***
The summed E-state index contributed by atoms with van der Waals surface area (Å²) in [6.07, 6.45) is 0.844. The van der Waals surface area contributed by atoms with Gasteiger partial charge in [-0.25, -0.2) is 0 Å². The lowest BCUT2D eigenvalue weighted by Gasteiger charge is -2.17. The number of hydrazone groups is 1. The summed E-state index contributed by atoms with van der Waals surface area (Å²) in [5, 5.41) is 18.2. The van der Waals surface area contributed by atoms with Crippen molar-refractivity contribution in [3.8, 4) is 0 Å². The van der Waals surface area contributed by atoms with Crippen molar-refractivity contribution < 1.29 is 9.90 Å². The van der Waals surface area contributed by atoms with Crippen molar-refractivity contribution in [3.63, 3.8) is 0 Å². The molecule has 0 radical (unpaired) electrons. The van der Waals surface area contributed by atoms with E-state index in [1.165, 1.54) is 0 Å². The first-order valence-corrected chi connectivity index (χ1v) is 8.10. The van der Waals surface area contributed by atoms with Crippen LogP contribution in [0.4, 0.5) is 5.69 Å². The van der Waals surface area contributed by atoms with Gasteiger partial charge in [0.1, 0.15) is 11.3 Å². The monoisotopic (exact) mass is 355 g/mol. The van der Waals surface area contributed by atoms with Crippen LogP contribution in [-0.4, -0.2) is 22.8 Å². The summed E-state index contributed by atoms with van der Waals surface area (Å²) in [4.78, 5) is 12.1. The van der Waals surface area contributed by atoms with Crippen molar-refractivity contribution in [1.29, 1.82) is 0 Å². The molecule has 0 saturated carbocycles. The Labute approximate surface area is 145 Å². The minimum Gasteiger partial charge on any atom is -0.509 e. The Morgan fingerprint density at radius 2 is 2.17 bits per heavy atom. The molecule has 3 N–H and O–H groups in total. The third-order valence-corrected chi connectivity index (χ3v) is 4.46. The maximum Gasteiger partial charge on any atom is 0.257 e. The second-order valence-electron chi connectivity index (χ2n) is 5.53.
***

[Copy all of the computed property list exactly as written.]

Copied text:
The summed E-state index contributed by atoms with van der Waals surface area (Å²) in [6.07, 6.45) is 0.844. The van der Waals surface area contributed by atoms with Gasteiger partial charge in [-0.25, -0.2) is 0 Å². The lowest BCUT2D eigenvalue weighted by Gasteiger charge is -2.17. The number of hydrazone groups is 1. The summed E-state index contributed by atoms with van der Waals surface area (Å²) in [5, 5.41) is 18.2. The van der Waals surface area contributed by atoms with Crippen molar-refractivity contribution in [3.8, 4) is 0 Å². The van der Waals surface area contributed by atoms with Crippen molar-refractivity contribution < 1.29 is 9.90 Å². The van der Waals surface area contributed by atoms with Crippen molar-refractivity contribution in [3.63, 3.8) is 0 Å². The molecule has 0 radical (unpaired) electrons. The van der Waals surface area contributed by atoms with E-state index in [1.165, 1.54) is 0 Å². The first-order valence-corrected chi connectivity index (χ1v) is 8.10. The van der Waals surface area contributed by atoms with Crippen LogP contribution in [0.4, 0.5) is 5.69 Å². The van der Waals surface area contributed by atoms with Gasteiger partial charge in [0.1, 0.15) is 11.3 Å². The monoisotopic (exact) mass is 355 g/mol. The van der Waals surface area contributed by atoms with Crippen LogP contribution in [-0.4, -0.2) is 22.8 Å². The summed E-state index contributed by atoms with van der Waals surface area (Å²) in [4.78, 5) is 12.1. The van der Waals surface area contributed by atoms with Crippen molar-refractivity contribution in [1.29, 1.82) is 0 Å². The molecule has 0 saturated carbocycles. The Labute approximate surface area is 145 Å². The minimum Gasteiger partial charge on any atom is -0.509 e. The Morgan fingerprint density at radius 2 is 2.17 bits per heavy atom. The molecule has 3 N–H and O–H groups in total. The third-order valence-corrected chi connectivity index (χ3v) is 4.46. The maximum Gasteiger partial charge on any atom is 0.257 e. The second-order valence-electron chi connectivity index (χ2n) is 5.53.